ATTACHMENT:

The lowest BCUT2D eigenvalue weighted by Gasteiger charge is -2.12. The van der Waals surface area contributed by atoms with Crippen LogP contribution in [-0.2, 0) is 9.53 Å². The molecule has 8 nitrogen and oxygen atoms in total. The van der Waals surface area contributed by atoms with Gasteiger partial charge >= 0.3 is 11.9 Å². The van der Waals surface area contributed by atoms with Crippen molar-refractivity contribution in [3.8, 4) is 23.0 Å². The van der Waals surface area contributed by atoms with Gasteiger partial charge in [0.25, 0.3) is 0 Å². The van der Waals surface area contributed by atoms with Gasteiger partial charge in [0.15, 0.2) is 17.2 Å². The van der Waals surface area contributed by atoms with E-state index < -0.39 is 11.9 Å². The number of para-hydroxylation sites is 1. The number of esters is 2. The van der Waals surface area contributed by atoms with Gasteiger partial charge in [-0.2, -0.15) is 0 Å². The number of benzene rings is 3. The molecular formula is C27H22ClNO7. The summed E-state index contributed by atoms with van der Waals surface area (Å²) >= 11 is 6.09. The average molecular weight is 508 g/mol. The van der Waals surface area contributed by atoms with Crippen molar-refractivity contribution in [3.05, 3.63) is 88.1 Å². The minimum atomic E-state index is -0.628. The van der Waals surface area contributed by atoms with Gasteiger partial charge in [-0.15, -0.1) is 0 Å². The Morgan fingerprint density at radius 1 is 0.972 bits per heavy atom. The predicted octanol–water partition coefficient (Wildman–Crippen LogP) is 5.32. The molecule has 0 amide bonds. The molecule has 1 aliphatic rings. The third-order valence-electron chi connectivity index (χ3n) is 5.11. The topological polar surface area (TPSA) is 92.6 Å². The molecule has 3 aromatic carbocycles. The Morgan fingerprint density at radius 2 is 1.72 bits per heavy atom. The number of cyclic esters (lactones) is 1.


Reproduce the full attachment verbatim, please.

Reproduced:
The lowest BCUT2D eigenvalue weighted by Gasteiger charge is -2.12. The van der Waals surface area contributed by atoms with Crippen LogP contribution in [-0.2, 0) is 9.53 Å². The molecule has 8 nitrogen and oxygen atoms in total. The van der Waals surface area contributed by atoms with Gasteiger partial charge >= 0.3 is 11.9 Å². The van der Waals surface area contributed by atoms with Crippen molar-refractivity contribution in [3.8, 4) is 23.0 Å². The van der Waals surface area contributed by atoms with Gasteiger partial charge in [0.25, 0.3) is 0 Å². The van der Waals surface area contributed by atoms with Gasteiger partial charge in [0.15, 0.2) is 17.2 Å². The van der Waals surface area contributed by atoms with E-state index < -0.39 is 11.9 Å². The number of para-hydroxylation sites is 1. The number of esters is 2. The van der Waals surface area contributed by atoms with Gasteiger partial charge in [-0.2, -0.15) is 0 Å². The number of benzene rings is 3. The molecular formula is C27H22ClNO7. The summed E-state index contributed by atoms with van der Waals surface area (Å²) >= 11 is 6.09. The average molecular weight is 508 g/mol. The van der Waals surface area contributed by atoms with Crippen molar-refractivity contribution in [3.05, 3.63) is 88.1 Å². The minimum atomic E-state index is -0.628. The van der Waals surface area contributed by atoms with Gasteiger partial charge in [-0.15, -0.1) is 0 Å². The Morgan fingerprint density at radius 1 is 0.972 bits per heavy atom. The predicted octanol–water partition coefficient (Wildman–Crippen LogP) is 5.32. The molecule has 0 amide bonds. The molecule has 1 aliphatic rings. The third-order valence-electron chi connectivity index (χ3n) is 5.11. The topological polar surface area (TPSA) is 92.6 Å². The molecule has 3 aromatic carbocycles. The Morgan fingerprint density at radius 2 is 1.72 bits per heavy atom. The number of cyclic esters (lactones) is 1.